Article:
Becoming a researcher and working in academia involved the humbling process of accepting that my experiences and beliefs were not representative. Only seeing the 'honeymoon' phase of weight loss and devaluing the importance of my clients' previous (failed) weight loss attempts had lead me to have a distorted view of the effectiveness of dietetic counselling for weight loss. Unless a dietitian is following all of their clients for 5+ years it is likely that they suffer this same confirmation bias. In the absence of good quality research showing the 5 year outcomes of dietitian-delivered, individualised weight loss counselling, we have to accept that we are probably the same or worse than the well-funded, multidisciplinary, beautifully designed weight loss studies described in the literature which were used by the NHMRC in their review to conclude that long-term weight loss for the majority of people is unattainable.
|Posted on 12 January, 2017 at 23:10||comments (5)|
In Australia we have the Australian Guide to Healthy Eating, which is essentially a pie chart version of MyPlate, but at least uses pictures of actual food to demonstrate the sorts of foods which belong in each food group. The guide is basically a summary of the observational studies which link diet with adequate nourishment, longevity and chronic disease. The serve sizes I explain as a unit of measurement, a way for nutrition scientists and dietitians to 'count' and describe someone's diet, a way to estimate whether someone is receiving adequate nourishment, not a magically perfect portion that a real person needs to eat at any given time. I explain the jaw-dropping scope for measurement error in nutrition science, both pre and post swallow, and the difference between risk and prediction of disease or longevity in a population vs an individual, and that there is no diet which can guarantee any individual longevity or reliable protection from disease.
Interestingly, dietary quality studies where they assess dietary intake against national food guides using one score for 'core' foods and another score for 'junk' foods (please forgive my non HAESy shorthand) find overwhelmingly that it is in fact not the 'junk' food which increases risks but the lower amount of 'core' foods. In other words, if the 'core' foods are consumed in patterns consistent with what is represented in the guide, the consumption of 'a little' or 'a lot' of 'junk' food makes no difference. Kurotani and colleagues have an excellent summary of this literature in their paper: http://www.bmj.com/content/352/bmj.i1209.full (open access yay!) This body of literature is also nice in that it is the food selection guides for the country that are used to assess the population ie it is sensitive to the value of cultural eating patterns within a population.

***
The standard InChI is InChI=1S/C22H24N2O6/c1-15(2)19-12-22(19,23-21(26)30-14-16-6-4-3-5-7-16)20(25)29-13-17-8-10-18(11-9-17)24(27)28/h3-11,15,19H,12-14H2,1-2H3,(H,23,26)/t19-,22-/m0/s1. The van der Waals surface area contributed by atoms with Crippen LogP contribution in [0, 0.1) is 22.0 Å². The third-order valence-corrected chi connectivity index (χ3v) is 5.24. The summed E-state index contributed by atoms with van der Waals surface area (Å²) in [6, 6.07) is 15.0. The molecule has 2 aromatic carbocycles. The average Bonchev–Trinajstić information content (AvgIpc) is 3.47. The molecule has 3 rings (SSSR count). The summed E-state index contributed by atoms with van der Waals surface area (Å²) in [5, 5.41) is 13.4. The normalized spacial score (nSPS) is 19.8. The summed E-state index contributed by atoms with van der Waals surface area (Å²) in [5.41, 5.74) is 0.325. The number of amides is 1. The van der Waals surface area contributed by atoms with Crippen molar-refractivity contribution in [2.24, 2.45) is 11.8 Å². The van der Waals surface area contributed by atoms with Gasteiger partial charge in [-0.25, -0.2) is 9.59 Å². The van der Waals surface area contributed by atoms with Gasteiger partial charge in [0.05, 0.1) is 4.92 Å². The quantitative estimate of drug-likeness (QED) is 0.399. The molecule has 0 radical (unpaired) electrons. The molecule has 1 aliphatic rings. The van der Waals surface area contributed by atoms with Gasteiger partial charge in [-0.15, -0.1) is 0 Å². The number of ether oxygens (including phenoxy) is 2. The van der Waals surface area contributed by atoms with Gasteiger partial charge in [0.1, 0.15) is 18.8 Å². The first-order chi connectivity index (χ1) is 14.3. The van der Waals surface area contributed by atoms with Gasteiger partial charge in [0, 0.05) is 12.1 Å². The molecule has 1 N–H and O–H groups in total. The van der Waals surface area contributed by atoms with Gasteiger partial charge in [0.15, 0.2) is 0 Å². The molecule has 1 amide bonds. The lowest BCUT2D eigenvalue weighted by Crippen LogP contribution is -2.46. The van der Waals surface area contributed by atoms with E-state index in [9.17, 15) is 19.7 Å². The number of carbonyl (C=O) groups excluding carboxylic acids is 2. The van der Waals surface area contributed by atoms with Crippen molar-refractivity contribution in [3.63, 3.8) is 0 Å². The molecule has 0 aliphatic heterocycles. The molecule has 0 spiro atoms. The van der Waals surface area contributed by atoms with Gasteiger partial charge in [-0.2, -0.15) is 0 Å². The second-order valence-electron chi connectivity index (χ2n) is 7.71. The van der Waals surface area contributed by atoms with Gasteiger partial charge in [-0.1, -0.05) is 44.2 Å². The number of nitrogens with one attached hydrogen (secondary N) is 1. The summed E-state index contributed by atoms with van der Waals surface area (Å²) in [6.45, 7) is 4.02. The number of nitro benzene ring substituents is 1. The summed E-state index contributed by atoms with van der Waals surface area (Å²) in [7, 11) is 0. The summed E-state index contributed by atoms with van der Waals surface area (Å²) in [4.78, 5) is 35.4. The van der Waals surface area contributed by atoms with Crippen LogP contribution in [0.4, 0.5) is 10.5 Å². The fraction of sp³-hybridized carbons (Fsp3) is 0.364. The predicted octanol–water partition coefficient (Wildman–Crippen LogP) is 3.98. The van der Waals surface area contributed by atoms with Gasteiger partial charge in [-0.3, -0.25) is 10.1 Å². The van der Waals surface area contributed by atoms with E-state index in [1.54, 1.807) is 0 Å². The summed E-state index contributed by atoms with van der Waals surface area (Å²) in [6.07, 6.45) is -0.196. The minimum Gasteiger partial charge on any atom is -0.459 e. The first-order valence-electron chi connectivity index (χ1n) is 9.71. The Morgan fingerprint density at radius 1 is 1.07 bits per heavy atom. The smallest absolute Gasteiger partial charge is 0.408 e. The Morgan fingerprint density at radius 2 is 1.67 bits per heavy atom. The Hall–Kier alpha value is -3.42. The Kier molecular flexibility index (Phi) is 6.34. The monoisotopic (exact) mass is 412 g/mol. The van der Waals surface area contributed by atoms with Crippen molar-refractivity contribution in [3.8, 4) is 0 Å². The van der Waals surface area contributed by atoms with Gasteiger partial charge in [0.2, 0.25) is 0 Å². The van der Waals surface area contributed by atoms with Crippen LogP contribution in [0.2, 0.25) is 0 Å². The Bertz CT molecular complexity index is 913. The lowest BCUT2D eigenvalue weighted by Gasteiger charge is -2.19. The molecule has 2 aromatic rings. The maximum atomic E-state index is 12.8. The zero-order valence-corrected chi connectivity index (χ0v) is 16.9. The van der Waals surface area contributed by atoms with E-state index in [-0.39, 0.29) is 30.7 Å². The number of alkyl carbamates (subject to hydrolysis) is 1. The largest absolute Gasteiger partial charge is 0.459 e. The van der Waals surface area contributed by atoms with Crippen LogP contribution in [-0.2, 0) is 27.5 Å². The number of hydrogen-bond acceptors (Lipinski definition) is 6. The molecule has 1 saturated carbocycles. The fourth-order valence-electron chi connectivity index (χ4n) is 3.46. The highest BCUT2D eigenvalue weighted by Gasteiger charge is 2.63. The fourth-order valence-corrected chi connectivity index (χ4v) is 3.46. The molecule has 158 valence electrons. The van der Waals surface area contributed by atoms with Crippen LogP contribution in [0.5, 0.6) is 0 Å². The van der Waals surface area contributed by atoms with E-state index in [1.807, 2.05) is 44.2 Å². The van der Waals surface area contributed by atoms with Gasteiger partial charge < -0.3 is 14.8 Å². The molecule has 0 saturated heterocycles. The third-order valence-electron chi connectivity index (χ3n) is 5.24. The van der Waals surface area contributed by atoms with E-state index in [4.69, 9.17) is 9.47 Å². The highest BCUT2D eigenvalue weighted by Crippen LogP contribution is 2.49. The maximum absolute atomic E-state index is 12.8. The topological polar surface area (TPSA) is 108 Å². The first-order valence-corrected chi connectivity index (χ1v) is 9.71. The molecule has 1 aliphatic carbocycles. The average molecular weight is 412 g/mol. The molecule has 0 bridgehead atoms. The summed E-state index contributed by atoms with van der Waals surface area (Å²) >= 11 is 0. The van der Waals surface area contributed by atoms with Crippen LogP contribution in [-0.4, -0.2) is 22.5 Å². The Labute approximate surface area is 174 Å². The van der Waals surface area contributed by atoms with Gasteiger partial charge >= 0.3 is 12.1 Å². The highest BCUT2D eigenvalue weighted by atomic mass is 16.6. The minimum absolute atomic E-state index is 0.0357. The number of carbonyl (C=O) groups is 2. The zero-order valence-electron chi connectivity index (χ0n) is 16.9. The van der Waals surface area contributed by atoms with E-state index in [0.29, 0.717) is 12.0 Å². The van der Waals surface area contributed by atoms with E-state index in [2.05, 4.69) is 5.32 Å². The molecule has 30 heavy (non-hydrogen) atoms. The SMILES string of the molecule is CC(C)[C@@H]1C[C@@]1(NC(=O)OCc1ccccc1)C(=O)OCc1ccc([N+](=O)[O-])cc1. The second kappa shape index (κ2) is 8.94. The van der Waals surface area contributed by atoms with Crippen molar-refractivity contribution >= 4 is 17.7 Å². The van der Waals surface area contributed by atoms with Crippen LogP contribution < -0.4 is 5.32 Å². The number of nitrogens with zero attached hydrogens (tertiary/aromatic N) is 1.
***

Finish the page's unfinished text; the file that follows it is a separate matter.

To distill the literature even further (if people are interested in experimenting with their diet) it seems that eating a variety of fruit and veg does your body good (so experiment with fruit and veg prep ideas which you find delicious, practical and feasible for you), eating a variety of grain based foods is probably helpful for some (let your body be your guide), dairy food is neither helpful or unhelpful (let your body be your guide) and eating charred meat frequently probably isn't a good idea.
Also important to remember is that the recommendation for low fat dairy foods was reverse engineered on the basis that it would keep energy intake down and thus prevent obesity although there is no evidence to support that this is useful for inclusion in population guides or effective.
So in summary, a population, proportion based food guide can be a useful tool (albeit blunt) for probability based nutrition assessment and as a way to deliver nutrition education about adequate nourishment for human bodies (of all shapes and sizes), but when it is used in a prescriptive way it's definitely then not HAES practice but it also massively oversteps its own evidence base.